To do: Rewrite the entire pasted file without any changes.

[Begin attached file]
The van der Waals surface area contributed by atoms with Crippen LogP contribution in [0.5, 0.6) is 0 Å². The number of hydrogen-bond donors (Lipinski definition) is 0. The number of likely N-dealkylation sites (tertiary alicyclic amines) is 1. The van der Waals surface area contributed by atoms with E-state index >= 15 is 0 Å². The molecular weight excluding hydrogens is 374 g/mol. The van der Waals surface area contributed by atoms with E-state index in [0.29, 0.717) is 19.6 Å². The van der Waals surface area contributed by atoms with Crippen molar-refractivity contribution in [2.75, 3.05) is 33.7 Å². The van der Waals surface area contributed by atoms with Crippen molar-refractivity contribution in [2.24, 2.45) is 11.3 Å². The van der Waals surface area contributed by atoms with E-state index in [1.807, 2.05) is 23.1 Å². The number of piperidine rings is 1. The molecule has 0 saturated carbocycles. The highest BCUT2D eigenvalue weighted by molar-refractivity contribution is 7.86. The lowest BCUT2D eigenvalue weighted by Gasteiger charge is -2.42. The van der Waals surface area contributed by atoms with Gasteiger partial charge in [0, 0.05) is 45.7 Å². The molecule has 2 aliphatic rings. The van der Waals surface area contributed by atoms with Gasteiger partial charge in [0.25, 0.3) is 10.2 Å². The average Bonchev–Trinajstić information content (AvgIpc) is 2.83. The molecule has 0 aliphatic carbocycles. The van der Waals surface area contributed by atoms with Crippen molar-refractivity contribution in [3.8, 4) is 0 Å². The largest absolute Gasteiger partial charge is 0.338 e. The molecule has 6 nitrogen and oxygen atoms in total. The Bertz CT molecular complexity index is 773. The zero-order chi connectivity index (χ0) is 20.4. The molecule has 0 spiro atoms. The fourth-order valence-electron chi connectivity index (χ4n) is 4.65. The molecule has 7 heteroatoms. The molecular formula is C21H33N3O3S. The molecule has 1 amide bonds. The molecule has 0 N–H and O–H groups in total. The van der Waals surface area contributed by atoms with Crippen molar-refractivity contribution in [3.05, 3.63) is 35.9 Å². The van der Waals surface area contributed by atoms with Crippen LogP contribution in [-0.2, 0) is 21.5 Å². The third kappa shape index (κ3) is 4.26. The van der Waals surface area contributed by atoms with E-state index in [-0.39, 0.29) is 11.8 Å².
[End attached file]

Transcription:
The van der Waals surface area contributed by atoms with Crippen LogP contribution in [0.5, 0.6) is 0 Å². The number of hydrogen-bond donors (Lipinski definition) is 0. The number of likely N-dealkylation sites (tertiary alicyclic amines) is 1. The van der Waals surface area contributed by atoms with E-state index >= 15 is 0 Å². The molecular weight excluding hydrogens is 374 g/mol. The van der Waals surface area contributed by atoms with E-state index in [0.29, 0.717) is 19.6 Å². The van der Waals surface area contributed by atoms with Crippen molar-refractivity contribution in [2.75, 3.05) is 33.7 Å². The van der Waals surface area contributed by atoms with Crippen molar-refractivity contribution in [2.24, 2.45) is 11.3 Å². The van der Waals surface area contributed by atoms with E-state index in [1.807, 2.05) is 23.1 Å². The number of piperidine rings is 1. The molecule has 0 saturated carbocycles. The highest BCUT2D eigenvalue weighted by molar-refractivity contribution is 7.86. The lowest BCUT2D eigenvalue weighted by Gasteiger charge is -2.42. The van der Waals surface area contributed by atoms with Gasteiger partial charge in [0, 0.05) is 45.7 Å². The molecule has 2 aliphatic rings. The van der Waals surface area contributed by atoms with Gasteiger partial charge in [0.25, 0.3) is 10.2 Å². The average Bonchev–Trinajstić information content (AvgIpc) is 2.83. The molecule has 0 aliphatic carbocycles. The van der Waals surface area contributed by atoms with Crippen molar-refractivity contribution in [3.8, 4) is 0 Å². The largest absolute Gasteiger partial charge is 0.338 e. The molecule has 6 nitrogen and oxygen atoms in total. The Bertz CT molecular complexity index is 773. The zero-order chi connectivity index (χ0) is 20.4. The molecule has 0 spiro atoms. The fourth-order valence-electron chi connectivity index (χ4n) is 4.65. The molecule has 7 heteroatoms. The molecular formula is C21H33N3O3S. The molecule has 1 amide bonds. The molecule has 0 N–H and O–H groups in total. The van der Waals surface area contributed by atoms with Crippen molar-refractivity contribution in [3.05, 3.63) is 35.9 Å². The van der Waals surface area contributed by atoms with Crippen LogP contribution in [-0.2, 0) is 21.5 Å². The third kappa shape index (κ3) is 4.26. The van der Waals surface area contributed by atoms with E-state index in [-0.39, 0.29) is 11.8 Å².